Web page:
Yellow, quiet, and nobody at the wheel. The “Stimulate” project, first presented to the public in summer 2017, is now in full swing. Having completed extensive technical testing, the electrically powered minibuses can be used by passengers on the grounds of the Charité hospital in Berlin-Mitte from today. The three project partners – the BVG, the Charité university hospital, and the State of Berin – saw off the first high-tech vehicle in the morning. Employees at the hospital, students, patients, visitors, and anyone else fascinated by technology can ride free of charge and find out what it feels to travel on a driverless bus. The project is being funded by the Federal Ministry for the Environment, Nature Conservation, Building, and Nuclear Safety.
A total of four minibuses were purchased for the pilot project, providing daily passenger services on set routes. There are two vehicles on both the Virchow-Klinikum and Charité Mitte sites. They have seats for eleven or six passengers and can reach a maximum speed of 12 kilometres per hour. Services are also due to start at the Charité’s Virchow-Klinikum site in April.
Michael Müller, Berlin’s Governing Mayor, on the start of passenger services: “We want to make Berlin one of the world’s leading smart cities. Our civic services and research institutions can play a big role here, and the joint BVG/Charité project is an excellent example: using innovative technology to help shape the future of transport services to the benefit of everyone in the city.”
Together with the Charité and its Institute of Medical Sociology and Rehabilitation, the State of Berlin will explore user take-up and other practical aspects relating to the use of driverless services. The research project will run until the spring of 2020, and has a budget of around 4.1 million euros. The Federal Ministry for the Environment, Nature Conservation, and Nuclear Safety is contributing some 3.2 million euros to the “Stimulate” project.
Federal Minister of the Environment Svenja Schulze: “We want to find out if this approach can get more people onto public transport and thus help to protect the environment. We’ll also be looking at the question of how passengers respond to driverless vehicles to see what lessons can be learned for their future use. Digitally connected, zero-emission vehicles offer a great opportunity to bring together a higher quality of life and the environment in urban and rural areas with on-demand mobility.”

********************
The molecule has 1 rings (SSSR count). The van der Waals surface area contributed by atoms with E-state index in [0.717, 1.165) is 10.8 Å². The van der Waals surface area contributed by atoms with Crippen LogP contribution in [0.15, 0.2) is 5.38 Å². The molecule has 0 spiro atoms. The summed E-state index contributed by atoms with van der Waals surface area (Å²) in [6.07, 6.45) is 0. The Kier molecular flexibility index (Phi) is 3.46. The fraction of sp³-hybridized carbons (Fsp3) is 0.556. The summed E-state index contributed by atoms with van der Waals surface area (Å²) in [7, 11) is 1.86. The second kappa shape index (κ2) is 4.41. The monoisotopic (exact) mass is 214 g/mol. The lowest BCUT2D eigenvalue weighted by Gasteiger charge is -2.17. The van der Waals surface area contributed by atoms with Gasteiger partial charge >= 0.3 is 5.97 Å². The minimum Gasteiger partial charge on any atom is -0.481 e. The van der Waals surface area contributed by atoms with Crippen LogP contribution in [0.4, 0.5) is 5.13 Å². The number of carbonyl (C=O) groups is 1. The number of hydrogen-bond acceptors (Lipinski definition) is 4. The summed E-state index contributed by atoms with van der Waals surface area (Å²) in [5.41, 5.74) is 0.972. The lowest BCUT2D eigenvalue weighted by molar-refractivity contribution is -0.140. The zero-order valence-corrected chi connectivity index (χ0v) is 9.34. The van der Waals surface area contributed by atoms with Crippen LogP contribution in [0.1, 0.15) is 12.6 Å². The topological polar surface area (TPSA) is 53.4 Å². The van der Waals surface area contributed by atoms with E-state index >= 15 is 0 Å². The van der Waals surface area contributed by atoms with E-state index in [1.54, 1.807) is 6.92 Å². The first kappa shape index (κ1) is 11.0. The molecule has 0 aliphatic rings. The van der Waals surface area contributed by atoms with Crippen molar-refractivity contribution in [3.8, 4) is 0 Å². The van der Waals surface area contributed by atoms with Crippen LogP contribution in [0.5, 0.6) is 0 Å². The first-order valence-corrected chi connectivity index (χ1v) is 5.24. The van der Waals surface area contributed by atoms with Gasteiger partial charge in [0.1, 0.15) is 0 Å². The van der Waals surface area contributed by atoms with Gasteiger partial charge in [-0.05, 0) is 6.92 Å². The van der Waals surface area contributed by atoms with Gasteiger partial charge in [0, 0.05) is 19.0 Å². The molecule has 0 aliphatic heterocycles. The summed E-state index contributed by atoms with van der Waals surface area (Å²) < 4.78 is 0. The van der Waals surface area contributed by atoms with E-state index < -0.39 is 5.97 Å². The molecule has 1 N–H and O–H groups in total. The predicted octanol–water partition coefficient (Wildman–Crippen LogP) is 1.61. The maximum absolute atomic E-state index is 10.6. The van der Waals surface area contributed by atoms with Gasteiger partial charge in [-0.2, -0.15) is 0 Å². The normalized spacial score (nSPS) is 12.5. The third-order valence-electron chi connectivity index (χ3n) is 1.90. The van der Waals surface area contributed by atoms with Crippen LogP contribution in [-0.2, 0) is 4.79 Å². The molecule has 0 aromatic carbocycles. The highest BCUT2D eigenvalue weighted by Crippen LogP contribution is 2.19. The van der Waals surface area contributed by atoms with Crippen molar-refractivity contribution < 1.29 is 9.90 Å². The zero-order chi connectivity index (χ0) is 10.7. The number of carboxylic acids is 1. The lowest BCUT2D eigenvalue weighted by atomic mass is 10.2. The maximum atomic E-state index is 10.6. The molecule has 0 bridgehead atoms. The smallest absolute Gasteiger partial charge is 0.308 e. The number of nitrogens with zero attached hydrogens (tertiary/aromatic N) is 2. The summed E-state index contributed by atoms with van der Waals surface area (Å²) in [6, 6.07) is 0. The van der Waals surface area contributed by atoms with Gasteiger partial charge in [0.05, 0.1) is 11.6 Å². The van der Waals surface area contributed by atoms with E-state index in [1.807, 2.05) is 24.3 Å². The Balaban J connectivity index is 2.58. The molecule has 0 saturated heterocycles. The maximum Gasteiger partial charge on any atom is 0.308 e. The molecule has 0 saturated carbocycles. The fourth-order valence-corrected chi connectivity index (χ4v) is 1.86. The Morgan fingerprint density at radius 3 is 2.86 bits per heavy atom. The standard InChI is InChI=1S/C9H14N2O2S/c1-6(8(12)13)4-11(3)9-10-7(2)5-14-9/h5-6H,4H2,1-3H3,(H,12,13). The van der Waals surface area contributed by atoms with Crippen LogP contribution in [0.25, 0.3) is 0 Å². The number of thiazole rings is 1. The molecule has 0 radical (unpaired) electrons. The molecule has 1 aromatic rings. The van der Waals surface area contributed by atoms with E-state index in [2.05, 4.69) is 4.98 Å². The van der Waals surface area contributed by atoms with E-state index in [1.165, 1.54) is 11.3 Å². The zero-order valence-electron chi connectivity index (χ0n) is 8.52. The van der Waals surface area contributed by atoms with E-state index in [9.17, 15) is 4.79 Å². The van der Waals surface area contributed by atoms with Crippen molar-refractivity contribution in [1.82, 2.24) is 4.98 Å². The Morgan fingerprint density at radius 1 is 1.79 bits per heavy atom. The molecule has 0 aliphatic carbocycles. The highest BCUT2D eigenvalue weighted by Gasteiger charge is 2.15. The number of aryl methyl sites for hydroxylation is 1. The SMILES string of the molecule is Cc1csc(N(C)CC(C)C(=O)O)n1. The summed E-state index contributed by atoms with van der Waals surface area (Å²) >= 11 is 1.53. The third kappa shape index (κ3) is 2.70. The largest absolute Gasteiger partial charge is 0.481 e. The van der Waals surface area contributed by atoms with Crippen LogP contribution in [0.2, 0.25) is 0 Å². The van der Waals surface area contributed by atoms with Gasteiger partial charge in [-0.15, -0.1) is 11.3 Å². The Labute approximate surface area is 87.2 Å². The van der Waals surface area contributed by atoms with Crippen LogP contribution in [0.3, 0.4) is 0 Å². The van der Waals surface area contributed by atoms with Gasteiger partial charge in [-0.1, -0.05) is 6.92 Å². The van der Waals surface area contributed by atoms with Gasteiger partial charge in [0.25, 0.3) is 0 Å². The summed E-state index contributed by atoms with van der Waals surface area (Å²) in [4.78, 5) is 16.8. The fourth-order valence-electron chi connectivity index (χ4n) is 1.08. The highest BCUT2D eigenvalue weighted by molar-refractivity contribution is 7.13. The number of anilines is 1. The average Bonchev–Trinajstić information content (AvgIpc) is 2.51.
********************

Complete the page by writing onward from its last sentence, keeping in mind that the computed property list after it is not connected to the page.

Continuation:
For the Charité, as a healthcare campus, the scientific insights gained on the project go hand in hand with the very practical benefits of driverless vehicles: “Both our sites, the Charité Mitte and the Virchow-Klinikum, are a microcosm of society in which patients, visitors, employees, and students go about their business,” says Prof. Karl Max Einhäupl, Chief Executive Officer of the Charité. “We hope the project will help us to expand our mobility options for them in the future, making their day-to-day lives easier.”
Passengers needn’t harbour any doubts about the new technology. In the initial phase, a safety driver will always be on board the bus and available to intervene if the highly sensitive technology has difficulty coping with a particular traffic situation. The project partners then aim to start testing fully driverless operation from the spring of 2019.
The two Charité sites are ideal for this purpose, as they provide for adequately large testing grounds and are located away from public thoroughfares. With their footpaths, junctions, and road users including pedestrians, cyclists, and car, lorry, and bus drivers, they act as a microcosm of Berlin’s traffic as a whole.
The BVG hopes to obtain important findings on the potential of this new technology from the pilot, for example as a possible complement to high-performance public transport systems or routes with low passenger numbers. “We’re fully aware that we will be a key player helping to shape the future of mobility in the city”, says Dr Sigrid Nikutta, Chairwoman of the Management Board and Operations at the BVG. Her colleague on the Management Board, Dr Henrik Haenecke, who is also responsible for digitisation, adds: “Projects such as ‘Stimulate’ allow us to further our specialist expertise and use new technology to offer even better public transport services.”
On the pilot now underway, a route extending around 1.2 kilometres with nine stops has been set up at the Charité Mitte site. There are two routes at the Virchow-Klinikum site, one of approximately 0.8 kilometres with eight stops and one of approximately 1.5 kilometres with nine stops. All of the routes are circular and thus do not have termini. As the project starts, the little high-tech buses made by Navya and EasyMile can be used on Mondays to Fridays from 9 am to 4 pm..
Press Officer Berliner Verkehrsbetriebe (BVG)
t: +49 30 256 27901
Charité – Universitätsmedizin Berlin
Deputy Press Officer Charité
t: +49 30 450 570 400
under a resolution passed by the German Bundestag